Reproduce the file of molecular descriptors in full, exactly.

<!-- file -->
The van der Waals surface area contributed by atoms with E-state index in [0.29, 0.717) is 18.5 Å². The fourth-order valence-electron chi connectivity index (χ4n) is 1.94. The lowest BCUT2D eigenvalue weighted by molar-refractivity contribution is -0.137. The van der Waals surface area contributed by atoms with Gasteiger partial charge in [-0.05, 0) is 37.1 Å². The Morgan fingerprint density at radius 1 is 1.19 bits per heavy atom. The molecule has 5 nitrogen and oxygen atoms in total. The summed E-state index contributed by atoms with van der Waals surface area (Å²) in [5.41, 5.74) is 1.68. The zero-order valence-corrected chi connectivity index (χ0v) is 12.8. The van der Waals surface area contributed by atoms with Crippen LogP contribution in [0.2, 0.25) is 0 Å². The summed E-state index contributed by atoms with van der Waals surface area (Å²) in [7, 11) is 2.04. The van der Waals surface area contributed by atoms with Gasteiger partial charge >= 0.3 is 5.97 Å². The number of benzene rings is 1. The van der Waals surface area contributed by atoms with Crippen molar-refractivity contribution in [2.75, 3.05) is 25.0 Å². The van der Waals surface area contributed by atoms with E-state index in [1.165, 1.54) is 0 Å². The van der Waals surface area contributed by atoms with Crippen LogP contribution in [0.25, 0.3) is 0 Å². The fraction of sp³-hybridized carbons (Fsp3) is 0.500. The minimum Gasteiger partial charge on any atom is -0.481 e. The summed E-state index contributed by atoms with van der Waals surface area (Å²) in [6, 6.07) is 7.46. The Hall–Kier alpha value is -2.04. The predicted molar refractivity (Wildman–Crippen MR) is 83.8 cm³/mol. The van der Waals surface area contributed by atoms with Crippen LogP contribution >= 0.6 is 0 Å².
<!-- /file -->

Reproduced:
The van der Waals surface area contributed by atoms with E-state index in [0.29, 0.717) is 18.5 Å². The fourth-order valence-electron chi connectivity index (χ4n) is 1.94. The lowest BCUT2D eigenvalue weighted by molar-refractivity contribution is -0.137. The van der Waals surface area contributed by atoms with Gasteiger partial charge in [-0.05, 0) is 37.1 Å². The Morgan fingerprint density at radius 1 is 1.19 bits per heavy atom. The molecule has 5 nitrogen and oxygen atoms in total. The summed E-state index contributed by atoms with van der Waals surface area (Å²) in [5.41, 5.74) is 1.68. The zero-order valence-corrected chi connectivity index (χ0v) is 12.8. The van der Waals surface area contributed by atoms with Crippen LogP contribution in [0.2, 0.25) is 0 Å². The summed E-state index contributed by atoms with van der Waals surface area (Å²) in [7, 11) is 2.04. The van der Waals surface area contributed by atoms with Gasteiger partial charge >= 0.3 is 5.97 Å². The number of benzene rings is 1. The van der Waals surface area contributed by atoms with Crippen molar-refractivity contribution in [2.75, 3.05) is 25.0 Å². The van der Waals surface area contributed by atoms with E-state index in [1.165, 1.54) is 0 Å². The van der Waals surface area contributed by atoms with Crippen LogP contribution in [0.25, 0.3) is 0 Å². The fraction of sp³-hybridized carbons (Fsp3) is 0.500. The minimum Gasteiger partial charge on any atom is -0.481 e. The summed E-state index contributed by atoms with van der Waals surface area (Å²) in [6, 6.07) is 7.46. The Hall–Kier alpha value is -2.04. The predicted molar refractivity (Wildman–Crippen MR) is 83.8 cm³/mol. The van der Waals surface area contributed by atoms with Crippen LogP contribution >= 0.6 is 0 Å².